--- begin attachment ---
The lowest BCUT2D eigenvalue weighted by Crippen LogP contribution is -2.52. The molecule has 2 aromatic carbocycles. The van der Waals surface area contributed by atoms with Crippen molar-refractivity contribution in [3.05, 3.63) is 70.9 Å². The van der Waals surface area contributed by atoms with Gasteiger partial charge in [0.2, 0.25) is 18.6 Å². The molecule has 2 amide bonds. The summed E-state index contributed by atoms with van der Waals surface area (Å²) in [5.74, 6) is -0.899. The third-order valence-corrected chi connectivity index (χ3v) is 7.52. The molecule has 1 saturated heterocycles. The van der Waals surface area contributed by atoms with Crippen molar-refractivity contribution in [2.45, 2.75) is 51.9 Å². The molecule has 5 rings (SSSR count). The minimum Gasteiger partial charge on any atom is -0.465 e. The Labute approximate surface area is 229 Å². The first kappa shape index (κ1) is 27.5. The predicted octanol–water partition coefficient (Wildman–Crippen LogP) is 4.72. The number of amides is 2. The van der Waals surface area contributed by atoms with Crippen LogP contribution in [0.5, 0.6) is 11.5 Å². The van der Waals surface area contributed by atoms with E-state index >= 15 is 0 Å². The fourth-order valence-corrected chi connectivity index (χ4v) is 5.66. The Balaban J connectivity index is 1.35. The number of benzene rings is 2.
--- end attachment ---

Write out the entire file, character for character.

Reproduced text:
The lowest BCUT2D eigenvalue weighted by Crippen LogP contribution is -2.52. The molecule has 2 aromatic carbocycles. The van der Waals surface area contributed by atoms with Crippen molar-refractivity contribution in [3.05, 3.63) is 70.9 Å². The van der Waals surface area contributed by atoms with Gasteiger partial charge in [0.2, 0.25) is 18.6 Å². The molecule has 2 amide bonds. The summed E-state index contributed by atoms with van der Waals surface area (Å²) in [5.74, 6) is -0.899. The third-order valence-corrected chi connectivity index (χ3v) is 7.52. The molecule has 1 saturated heterocycles. The van der Waals surface area contributed by atoms with Crippen molar-refractivity contribution in [2.45, 2.75) is 51.9 Å². The molecule has 5 rings (SSSR count). The minimum Gasteiger partial charge on any atom is -0.465 e. The Labute approximate surface area is 229 Å². The first kappa shape index (κ1) is 27.5. The predicted octanol–water partition coefficient (Wildman–Crippen LogP) is 4.72. The number of amides is 2. The van der Waals surface area contributed by atoms with Crippen LogP contribution in [0.5, 0.6) is 11.5 Å². The van der Waals surface area contributed by atoms with E-state index >= 15 is 0 Å². The fourth-order valence-corrected chi connectivity index (χ4v) is 5.66. The Balaban J connectivity index is 1.35. The number of benzene rings is 2.